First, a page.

SEOUL, Nov. 22 (Korea Bizwire) — One in 10 middle-aged and senior citizens in Korea who live alone or belong to the lowest-income group were found to have no one to rely on for help in the face of a crisis.
According to a survey conducted by the National Pension Service of 5,110 households across the country that have members aged 50 or older, most middle and senior citizens aged 50 or older said they have someone to help them if they urgently need assistance from others.
However, among the survey respondents, 10.7 to 12.5 percent said they had no help at all.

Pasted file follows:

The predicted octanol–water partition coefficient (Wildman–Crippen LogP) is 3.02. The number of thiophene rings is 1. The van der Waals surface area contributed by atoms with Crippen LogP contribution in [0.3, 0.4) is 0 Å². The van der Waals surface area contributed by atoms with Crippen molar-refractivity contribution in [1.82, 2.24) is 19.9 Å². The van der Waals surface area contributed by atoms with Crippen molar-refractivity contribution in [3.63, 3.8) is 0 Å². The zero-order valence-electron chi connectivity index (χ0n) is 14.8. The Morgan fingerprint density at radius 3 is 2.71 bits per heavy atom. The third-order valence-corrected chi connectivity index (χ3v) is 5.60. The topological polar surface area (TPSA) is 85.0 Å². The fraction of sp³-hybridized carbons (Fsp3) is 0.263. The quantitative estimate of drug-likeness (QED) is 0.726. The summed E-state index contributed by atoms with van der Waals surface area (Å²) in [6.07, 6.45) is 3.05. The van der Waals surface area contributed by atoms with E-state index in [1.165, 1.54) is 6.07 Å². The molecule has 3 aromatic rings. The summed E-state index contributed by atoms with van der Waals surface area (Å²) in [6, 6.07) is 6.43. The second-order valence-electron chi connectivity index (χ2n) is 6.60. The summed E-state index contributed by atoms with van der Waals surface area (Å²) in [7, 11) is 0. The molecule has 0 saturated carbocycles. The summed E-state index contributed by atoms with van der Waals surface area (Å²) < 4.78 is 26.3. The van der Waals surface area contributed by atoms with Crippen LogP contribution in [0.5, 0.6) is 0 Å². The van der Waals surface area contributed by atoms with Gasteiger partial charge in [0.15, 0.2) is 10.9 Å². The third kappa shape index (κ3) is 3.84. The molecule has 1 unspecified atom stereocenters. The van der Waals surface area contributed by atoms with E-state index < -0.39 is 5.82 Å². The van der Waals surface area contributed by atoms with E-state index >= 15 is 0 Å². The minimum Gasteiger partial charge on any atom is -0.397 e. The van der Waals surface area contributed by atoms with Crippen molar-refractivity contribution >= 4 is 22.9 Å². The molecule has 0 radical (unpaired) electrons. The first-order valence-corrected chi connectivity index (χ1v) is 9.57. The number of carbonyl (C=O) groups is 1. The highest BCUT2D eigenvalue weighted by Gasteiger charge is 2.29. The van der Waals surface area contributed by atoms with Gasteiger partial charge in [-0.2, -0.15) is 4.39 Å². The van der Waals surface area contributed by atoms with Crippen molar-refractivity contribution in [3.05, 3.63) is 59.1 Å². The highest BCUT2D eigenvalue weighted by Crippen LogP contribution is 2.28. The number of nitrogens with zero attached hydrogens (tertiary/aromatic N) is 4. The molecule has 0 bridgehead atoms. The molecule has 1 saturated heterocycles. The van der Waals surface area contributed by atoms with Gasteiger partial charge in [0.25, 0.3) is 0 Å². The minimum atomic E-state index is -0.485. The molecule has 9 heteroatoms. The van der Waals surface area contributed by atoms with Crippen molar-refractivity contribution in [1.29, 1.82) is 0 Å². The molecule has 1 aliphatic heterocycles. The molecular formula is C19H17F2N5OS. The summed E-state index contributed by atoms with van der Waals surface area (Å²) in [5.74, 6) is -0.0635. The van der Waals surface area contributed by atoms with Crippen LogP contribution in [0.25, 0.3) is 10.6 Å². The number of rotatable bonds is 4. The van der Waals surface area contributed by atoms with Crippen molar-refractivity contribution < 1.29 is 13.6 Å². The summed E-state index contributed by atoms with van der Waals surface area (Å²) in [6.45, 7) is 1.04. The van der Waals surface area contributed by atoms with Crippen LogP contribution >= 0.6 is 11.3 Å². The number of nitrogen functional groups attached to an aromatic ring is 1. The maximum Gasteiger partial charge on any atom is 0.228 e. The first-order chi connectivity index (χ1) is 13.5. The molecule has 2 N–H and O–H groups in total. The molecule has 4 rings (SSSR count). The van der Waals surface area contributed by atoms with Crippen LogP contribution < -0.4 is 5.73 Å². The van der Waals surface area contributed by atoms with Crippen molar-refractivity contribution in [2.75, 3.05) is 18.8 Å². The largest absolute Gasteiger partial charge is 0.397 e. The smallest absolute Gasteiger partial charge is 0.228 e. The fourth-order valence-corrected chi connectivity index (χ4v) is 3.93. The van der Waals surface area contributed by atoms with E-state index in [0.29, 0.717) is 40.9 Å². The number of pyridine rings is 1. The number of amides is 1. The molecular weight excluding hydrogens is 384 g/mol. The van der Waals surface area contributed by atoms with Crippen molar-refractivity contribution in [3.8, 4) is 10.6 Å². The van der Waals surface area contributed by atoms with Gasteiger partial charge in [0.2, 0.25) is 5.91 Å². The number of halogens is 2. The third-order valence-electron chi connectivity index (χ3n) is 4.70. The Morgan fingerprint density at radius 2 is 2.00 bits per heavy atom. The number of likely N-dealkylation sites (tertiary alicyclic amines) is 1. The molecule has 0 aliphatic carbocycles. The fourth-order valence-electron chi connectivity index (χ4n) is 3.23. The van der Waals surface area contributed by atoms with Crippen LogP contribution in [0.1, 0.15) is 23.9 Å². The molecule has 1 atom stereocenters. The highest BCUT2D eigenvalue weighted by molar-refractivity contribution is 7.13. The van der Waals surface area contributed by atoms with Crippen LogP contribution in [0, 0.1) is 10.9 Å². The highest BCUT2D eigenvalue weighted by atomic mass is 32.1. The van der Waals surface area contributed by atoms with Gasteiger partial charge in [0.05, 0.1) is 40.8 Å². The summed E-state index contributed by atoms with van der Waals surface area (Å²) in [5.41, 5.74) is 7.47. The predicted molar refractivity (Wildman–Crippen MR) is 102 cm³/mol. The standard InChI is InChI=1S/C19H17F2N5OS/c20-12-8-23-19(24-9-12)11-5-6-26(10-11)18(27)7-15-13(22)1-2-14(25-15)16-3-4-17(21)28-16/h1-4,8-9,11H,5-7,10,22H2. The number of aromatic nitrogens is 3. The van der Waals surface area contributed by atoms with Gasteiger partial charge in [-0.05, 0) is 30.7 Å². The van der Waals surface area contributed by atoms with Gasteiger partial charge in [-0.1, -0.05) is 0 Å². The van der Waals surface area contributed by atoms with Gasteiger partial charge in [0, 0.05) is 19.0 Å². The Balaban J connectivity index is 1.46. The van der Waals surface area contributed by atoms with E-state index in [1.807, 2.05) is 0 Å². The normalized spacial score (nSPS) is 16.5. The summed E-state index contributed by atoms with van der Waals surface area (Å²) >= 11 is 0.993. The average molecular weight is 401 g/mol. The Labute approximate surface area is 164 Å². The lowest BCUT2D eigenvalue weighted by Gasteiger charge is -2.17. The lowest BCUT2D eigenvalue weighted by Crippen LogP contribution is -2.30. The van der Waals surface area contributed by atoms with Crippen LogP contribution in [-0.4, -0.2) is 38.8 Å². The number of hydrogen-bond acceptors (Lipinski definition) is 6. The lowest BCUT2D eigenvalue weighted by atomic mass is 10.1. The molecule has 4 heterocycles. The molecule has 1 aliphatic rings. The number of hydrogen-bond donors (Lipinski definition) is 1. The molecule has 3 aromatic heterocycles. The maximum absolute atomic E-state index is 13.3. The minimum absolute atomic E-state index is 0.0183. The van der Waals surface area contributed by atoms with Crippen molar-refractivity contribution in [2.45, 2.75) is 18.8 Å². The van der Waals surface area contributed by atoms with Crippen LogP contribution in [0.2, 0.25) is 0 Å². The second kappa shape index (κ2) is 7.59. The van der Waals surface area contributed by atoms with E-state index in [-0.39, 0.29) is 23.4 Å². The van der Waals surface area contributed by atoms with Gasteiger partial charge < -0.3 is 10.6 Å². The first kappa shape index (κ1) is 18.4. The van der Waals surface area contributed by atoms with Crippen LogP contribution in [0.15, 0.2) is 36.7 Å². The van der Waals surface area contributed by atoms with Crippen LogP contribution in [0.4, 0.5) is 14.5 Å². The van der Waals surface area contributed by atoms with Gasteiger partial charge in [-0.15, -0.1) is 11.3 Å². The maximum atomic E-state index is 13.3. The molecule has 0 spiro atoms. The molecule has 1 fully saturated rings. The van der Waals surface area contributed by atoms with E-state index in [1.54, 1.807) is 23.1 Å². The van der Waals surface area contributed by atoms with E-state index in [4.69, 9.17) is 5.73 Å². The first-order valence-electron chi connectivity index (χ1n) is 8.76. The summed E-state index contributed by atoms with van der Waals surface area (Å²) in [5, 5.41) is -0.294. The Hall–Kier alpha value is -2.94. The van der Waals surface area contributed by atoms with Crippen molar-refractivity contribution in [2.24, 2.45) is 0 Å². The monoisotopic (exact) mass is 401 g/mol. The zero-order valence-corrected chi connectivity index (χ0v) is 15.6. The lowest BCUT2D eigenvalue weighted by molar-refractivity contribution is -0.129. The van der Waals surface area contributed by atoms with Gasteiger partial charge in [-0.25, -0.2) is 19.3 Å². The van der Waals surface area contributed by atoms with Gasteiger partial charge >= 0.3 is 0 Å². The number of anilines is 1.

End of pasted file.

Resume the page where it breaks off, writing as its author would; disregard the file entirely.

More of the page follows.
These respondents were typically either in the lower 20 percent income bracket, illiterate, living in Seoul, or living in a single-person household.
Those who were the most helpful in the past year were spouses, accounting for 51.7 percent, and children, accounting for 36.4 percent. However, there was also conflict between family members.
When looking at conflicts between spouses, 21.6 percent of the respondents said they were at odds due to “financial problems” and 20.6 percent said “differences in lifestyle such as drinking, smoking and returning home late.”
Conflicts with children often arise for parents living with their children rather than children living separately. Among the elderly, 13.7 percent experienced “conflict over career, relationship and marriage issues” with their children.
D. M. Park (email@example.com)